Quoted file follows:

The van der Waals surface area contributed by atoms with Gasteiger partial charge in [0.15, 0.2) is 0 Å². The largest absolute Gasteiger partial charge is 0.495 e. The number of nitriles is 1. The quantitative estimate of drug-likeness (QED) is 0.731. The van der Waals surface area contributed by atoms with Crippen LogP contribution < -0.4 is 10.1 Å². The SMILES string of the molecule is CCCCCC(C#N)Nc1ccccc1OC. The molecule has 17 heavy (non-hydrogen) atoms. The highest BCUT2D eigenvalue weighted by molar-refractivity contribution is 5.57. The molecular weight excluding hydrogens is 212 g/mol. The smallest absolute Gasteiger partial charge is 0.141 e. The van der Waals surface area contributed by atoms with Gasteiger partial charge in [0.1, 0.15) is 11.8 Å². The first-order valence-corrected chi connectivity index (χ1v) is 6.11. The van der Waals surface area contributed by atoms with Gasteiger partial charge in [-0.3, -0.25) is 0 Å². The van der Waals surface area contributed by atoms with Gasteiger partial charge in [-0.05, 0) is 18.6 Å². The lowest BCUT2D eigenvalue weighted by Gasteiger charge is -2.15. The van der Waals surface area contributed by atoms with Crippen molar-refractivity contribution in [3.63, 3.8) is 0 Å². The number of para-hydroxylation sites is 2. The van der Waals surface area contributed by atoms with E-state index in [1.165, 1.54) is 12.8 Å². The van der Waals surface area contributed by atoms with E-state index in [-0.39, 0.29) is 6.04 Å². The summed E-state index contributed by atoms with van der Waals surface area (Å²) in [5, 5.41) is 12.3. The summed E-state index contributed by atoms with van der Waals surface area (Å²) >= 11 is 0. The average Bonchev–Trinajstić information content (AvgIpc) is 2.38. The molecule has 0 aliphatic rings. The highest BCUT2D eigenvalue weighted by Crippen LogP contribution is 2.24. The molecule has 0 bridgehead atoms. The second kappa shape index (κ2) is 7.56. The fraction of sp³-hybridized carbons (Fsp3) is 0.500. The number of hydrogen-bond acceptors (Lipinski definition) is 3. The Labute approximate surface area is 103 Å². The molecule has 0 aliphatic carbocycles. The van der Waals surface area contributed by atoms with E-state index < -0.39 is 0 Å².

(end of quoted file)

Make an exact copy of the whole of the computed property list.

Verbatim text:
The van der Waals surface area contributed by atoms with Gasteiger partial charge in [0.15, 0.2) is 0 Å². The largest absolute Gasteiger partial charge is 0.495 e. The number of nitriles is 1. The quantitative estimate of drug-likeness (QED) is 0.731. The van der Waals surface area contributed by atoms with Crippen LogP contribution < -0.4 is 10.1 Å². The SMILES string of the molecule is CCCCCC(C#N)Nc1ccccc1OC. The molecule has 17 heavy (non-hydrogen) atoms. The highest BCUT2D eigenvalue weighted by molar-refractivity contribution is 5.57. The molecular weight excluding hydrogens is 212 g/mol. The smallest absolute Gasteiger partial charge is 0.141 e. The van der Waals surface area contributed by atoms with Gasteiger partial charge in [0.1, 0.15) is 11.8 Å². The first-order valence-corrected chi connectivity index (χ1v) is 6.11. The van der Waals surface area contributed by atoms with Gasteiger partial charge in [-0.3, -0.25) is 0 Å². The van der Waals surface area contributed by atoms with Gasteiger partial charge in [-0.05, 0) is 18.6 Å². The lowest BCUT2D eigenvalue weighted by Gasteiger charge is -2.15. The van der Waals surface area contributed by atoms with Crippen molar-refractivity contribution in [3.63, 3.8) is 0 Å². The number of para-hydroxylation sites is 2. The van der Waals surface area contributed by atoms with E-state index in [1.165, 1.54) is 12.8 Å². The van der Waals surface area contributed by atoms with E-state index in [-0.39, 0.29) is 6.04 Å². The summed E-state index contributed by atoms with van der Waals surface area (Å²) in [5, 5.41) is 12.3. The summed E-state index contributed by atoms with van der Waals surface area (Å²) >= 11 is 0. The average Bonchev–Trinajstić information content (AvgIpc) is 2.38. The molecule has 0 aliphatic rings. The highest BCUT2D eigenvalue weighted by Crippen LogP contribution is 2.24. The molecule has 0 bridgehead atoms. The second kappa shape index (κ2) is 7.56. The fraction of sp³-hybridized carbons (Fsp3) is 0.500. The number of hydrogen-bond acceptors (Lipinski definition) is 3. The Labute approximate surface area is 103 Å². The molecule has 0 aliphatic carbocycles. The van der Waals surface area contributed by atoms with E-state index < -0.39 is 0 Å².